Traditionis Custodes comes across as payback, dressed in sweeping charges that have embarrassingly little substance—a settling of scores with conservative and traditional Catholics.
Its publication had been expected, but not its harshness.
And this harshness, this meanness of spirit, this willingness to punish everyone for the (supposed) sins of a few, has cemented the motu proprio’s evil reputation. If the old Mass and especially its vocal proponents—who also tend to be the opponents of his progressivism—are a thorn in the side of Pope Francis, his motu proprio is a thorn in the side of all bishops who, over the past fourteen years, may have felt relieved to find a bit of liturgical peace in their dioceses and some growing communities of young people as well as families who are generous with life and zealous in faith (and, let’s not forget, generous in the collection basket). The pope’s action has insulted the episcopacy by implying they have been incompetent in doing their work (which sadly is often true, but in a way contrary to what Francis has in mind) and that they are, moreover, incompetent to handle the problem of a perceived lack of docility to the Magisterium. For we must note that the motu proprio gives bishops only power to destroy, not to build up: they may limit or eliminate Latin Mass groups but they may not authorize new groups, new parishes, or newly-ordained priests to learn the Mass. This is like tying the hands of over 4,000 bishops and then expecting them to be grateful for it.
Traditionis Custodes comes across as payback, dressed in sweeping charges that have embarrassingly little substance—a settling of scores with conservative and traditional Catholics, especially in the United States, for their steady resistance to the pope’s progressivism and modernism.
It will return us straight back to the bitter days of the 1970s. This step puts the entire project of seeking an “inner reconciliation” (as Benedict XVI expressed it) back fifty years.
What practical consequences might it have in the life of the Church?
It will return us straight back to the bitter days of the 1970s. This step puts the entire project of seeking an “inner reconciliation” (as Benedict XVI expressed it) back fifty years. But with this difference: there are now millions of Catholics who either love or are supportive of the TLM, and they are often well-organized and well-educated. Therefore, the civil war the pope has unleashed will involve many more people than there were in the early days of traditionalism. In those early post-Council days, when the faithful were still in the grip of a naive ultramontanism, nearly everyone went along with the new program (or, sadly, voted with their feet and left the modernizing Church behind). Today, fifty years later, faithful Catholics have been shocked so many times by abuses and corruption that they are not so willing to be blind followers who simply obey the commands of the Great Leader.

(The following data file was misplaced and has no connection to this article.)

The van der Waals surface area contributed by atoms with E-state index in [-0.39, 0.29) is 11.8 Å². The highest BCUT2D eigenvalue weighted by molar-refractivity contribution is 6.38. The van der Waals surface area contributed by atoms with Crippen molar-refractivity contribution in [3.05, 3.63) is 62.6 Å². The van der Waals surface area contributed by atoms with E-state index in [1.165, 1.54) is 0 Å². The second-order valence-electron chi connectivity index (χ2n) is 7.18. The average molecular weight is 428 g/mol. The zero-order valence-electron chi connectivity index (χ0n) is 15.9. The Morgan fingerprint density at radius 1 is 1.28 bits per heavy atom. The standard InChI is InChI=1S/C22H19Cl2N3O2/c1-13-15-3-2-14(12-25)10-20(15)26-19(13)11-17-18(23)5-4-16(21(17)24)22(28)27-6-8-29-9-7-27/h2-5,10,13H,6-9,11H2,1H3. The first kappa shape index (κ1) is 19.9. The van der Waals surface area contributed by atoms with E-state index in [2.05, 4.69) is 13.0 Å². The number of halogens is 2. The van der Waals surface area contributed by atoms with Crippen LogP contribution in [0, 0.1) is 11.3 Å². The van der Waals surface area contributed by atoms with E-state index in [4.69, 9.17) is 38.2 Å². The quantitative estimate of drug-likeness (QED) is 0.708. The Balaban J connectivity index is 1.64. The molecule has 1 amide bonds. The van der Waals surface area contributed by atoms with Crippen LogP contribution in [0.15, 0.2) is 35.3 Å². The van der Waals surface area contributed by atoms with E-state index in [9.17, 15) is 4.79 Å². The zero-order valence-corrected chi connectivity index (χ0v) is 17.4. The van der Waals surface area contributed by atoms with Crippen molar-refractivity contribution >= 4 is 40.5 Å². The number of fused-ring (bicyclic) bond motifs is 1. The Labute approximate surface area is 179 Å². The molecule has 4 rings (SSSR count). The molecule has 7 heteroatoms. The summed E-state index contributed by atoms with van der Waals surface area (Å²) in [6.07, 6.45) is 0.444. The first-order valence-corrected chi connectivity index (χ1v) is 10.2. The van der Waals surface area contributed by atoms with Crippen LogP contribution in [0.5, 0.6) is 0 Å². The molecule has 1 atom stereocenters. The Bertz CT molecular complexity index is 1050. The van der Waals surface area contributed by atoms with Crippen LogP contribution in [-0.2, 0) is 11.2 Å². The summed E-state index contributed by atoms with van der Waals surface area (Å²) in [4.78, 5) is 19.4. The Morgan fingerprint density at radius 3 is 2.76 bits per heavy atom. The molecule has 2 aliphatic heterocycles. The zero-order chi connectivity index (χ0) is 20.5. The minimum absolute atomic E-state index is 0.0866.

In reality, there should be a peace treaty as soon as possible, to mitigate the casualties. The effects will be dire: many will be tempted to despair and discouragement; some will find a permanent home among Eastern-rite Catholics or even the Eastern Orthodox; a large number may go over to the SSPX (not that I would blame them!), effectively giving up on a Vatican that seems more interested in purging its own faithful than in purging heresy, financial scandal, and sexual abuse. In all of these cases, we can see how hypocritical it is for the pope to say he is doing all this in the service of unity. It is rather in the service of ideological uniformity.
Already reports are flowing in from all sides of bishops who are irritated and indeed angry that they were given such a difficult and draconian document the very day it was supposed to be put into effect.
It is striking that it came into force immediately, without a prudential interval between the announcement and its entry into force (vacatio legis).
Yes: this too is unprecedented, and it may turn out to be one of the ways in which this move by Bergoglio is suicidal, since evil has a way of overreaching itself in its ambitions, and falling into catastrophe. It’s clear that the lack of vacatio legis was due to fears over the pope’s health: serious surgery presents the risk of a sudden end to the pontificate, and if a pope happens to die during the vacatio legis of a law, the legislation never goes into effect.
Already reports are flowing in from all sides of bishops who are irritated and indeed angry that they were given such a difficult and draconian document the very day it was supposed to be put into effect. One bishop said he learned about it first on social media! The general response has been either to say “things will not be changed” or “we need more time to study how to implement the document.” In other words, the bishops are giving themselves a vacatio legis—and who knows, maybe after this “vacation” many will decide not to implement it, or to implement it as minimalistically as possible, so as to not have more turbulence and bureaucratic headaches in their dioceses.